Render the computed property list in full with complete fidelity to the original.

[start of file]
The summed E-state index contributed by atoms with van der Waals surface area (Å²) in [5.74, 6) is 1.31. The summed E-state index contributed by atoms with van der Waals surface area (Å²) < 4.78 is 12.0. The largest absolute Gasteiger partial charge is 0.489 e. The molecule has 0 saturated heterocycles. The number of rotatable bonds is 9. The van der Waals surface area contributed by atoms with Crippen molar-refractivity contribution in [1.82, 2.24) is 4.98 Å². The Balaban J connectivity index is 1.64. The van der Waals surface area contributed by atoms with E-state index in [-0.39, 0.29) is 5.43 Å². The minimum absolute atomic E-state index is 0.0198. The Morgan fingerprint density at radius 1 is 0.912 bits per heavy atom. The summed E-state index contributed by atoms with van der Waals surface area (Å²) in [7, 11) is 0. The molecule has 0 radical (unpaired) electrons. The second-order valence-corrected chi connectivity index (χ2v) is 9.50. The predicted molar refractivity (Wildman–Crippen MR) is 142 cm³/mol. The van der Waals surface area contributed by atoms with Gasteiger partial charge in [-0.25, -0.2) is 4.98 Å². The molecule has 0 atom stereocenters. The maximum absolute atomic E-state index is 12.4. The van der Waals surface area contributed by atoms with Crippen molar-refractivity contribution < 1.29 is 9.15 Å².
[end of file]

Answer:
The summed E-state index contributed by atoms with van der Waals surface area (Å²) in [5.74, 6) is 1.31. The summed E-state index contributed by atoms with van der Waals surface area (Å²) < 4.78 is 12.0. The largest absolute Gasteiger partial charge is 0.489 e. The molecule has 0 saturated heterocycles. The number of rotatable bonds is 9. The van der Waals surface area contributed by atoms with Crippen molar-refractivity contribution in [1.82, 2.24) is 4.98 Å². The Balaban J connectivity index is 1.64. The van der Waals surface area contributed by atoms with E-state index in [-0.39, 0.29) is 5.43 Å². The minimum absolute atomic E-state index is 0.0198. The Morgan fingerprint density at radius 1 is 0.912 bits per heavy atom. The summed E-state index contributed by atoms with van der Waals surface area (Å²) in [7, 11) is 0. The molecule has 0 radical (unpaired) electrons. The second-order valence-corrected chi connectivity index (χ2v) is 9.50. The predicted molar refractivity (Wildman–Crippen MR) is 142 cm³/mol. The van der Waals surface area contributed by atoms with Gasteiger partial charge in [-0.25, -0.2) is 4.98 Å². The molecule has 0 atom stereocenters. The maximum absolute atomic E-state index is 12.4. The van der Waals surface area contributed by atoms with Crippen molar-refractivity contribution < 1.29 is 9.15 Å².